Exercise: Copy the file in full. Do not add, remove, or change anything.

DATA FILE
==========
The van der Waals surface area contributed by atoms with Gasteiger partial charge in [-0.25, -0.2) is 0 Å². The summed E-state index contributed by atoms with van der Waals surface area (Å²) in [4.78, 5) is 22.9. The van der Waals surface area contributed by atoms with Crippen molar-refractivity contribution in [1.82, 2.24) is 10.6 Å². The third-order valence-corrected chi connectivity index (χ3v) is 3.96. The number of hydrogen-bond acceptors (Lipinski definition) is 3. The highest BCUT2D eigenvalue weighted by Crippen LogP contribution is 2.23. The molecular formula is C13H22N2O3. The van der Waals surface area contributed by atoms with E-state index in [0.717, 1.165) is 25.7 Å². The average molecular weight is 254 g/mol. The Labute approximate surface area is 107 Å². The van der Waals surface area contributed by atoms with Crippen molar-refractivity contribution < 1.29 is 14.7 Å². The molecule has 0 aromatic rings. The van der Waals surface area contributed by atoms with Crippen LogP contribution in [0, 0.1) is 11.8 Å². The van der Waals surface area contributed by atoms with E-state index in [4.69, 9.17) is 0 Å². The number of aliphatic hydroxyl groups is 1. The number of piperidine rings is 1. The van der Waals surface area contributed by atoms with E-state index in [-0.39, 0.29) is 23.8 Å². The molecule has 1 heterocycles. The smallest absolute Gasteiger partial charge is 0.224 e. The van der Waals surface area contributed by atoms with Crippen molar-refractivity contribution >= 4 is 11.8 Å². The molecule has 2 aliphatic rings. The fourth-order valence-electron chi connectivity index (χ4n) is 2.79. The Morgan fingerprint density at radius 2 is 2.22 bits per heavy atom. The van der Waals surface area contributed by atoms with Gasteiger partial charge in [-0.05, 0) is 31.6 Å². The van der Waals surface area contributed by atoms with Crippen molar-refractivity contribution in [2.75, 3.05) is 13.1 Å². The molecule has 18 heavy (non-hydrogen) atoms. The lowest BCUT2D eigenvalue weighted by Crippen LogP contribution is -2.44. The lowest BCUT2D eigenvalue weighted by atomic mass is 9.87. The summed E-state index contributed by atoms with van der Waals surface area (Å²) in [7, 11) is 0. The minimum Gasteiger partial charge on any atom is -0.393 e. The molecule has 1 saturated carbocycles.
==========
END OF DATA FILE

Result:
The van der Waals surface area contributed by atoms with Gasteiger partial charge in [-0.25, -0.2) is 0 Å². The summed E-state index contributed by atoms with van der Waals surface area (Å²) in [4.78, 5) is 22.9. The van der Waals surface area contributed by atoms with Crippen molar-refractivity contribution in [1.82, 2.24) is 10.6 Å². The third-order valence-corrected chi connectivity index (χ3v) is 3.96. The number of hydrogen-bond acceptors (Lipinski definition) is 3. The highest BCUT2D eigenvalue weighted by Crippen LogP contribution is 2.23. The molecular formula is C13H22N2O3. The van der Waals surface area contributed by atoms with E-state index in [0.717, 1.165) is 25.7 Å². The average molecular weight is 254 g/mol. The Labute approximate surface area is 107 Å². The van der Waals surface area contributed by atoms with Crippen molar-refractivity contribution < 1.29 is 14.7 Å². The molecule has 0 aromatic rings. The van der Waals surface area contributed by atoms with Crippen LogP contribution in [0, 0.1) is 11.8 Å². The van der Waals surface area contributed by atoms with E-state index in [4.69, 9.17) is 0 Å². The number of aliphatic hydroxyl groups is 1. The number of piperidine rings is 1. The van der Waals surface area contributed by atoms with E-state index in [-0.39, 0.29) is 23.8 Å². The molecule has 1 heterocycles. The smallest absolute Gasteiger partial charge is 0.224 e. The van der Waals surface area contributed by atoms with Crippen molar-refractivity contribution >= 4 is 11.8 Å². The molecule has 2 aliphatic rings. The fourth-order valence-electron chi connectivity index (χ4n) is 2.79. The Morgan fingerprint density at radius 2 is 2.22 bits per heavy atom. The van der Waals surface area contributed by atoms with Gasteiger partial charge in [-0.05, 0) is 31.6 Å². The van der Waals surface area contributed by atoms with Crippen molar-refractivity contribution in [2.75, 3.05) is 13.1 Å². The molecule has 18 heavy (non-hydrogen) atoms. The lowest BCUT2D eigenvalue weighted by Crippen LogP contribution is -2.44. The lowest BCUT2D eigenvalue weighted by atomic mass is 9.87. The summed E-state index contributed by atoms with van der Waals surface area (Å²) in [7, 11) is 0. The minimum Gasteiger partial charge on any atom is -0.393 e. The molecule has 1 saturated carbocycles.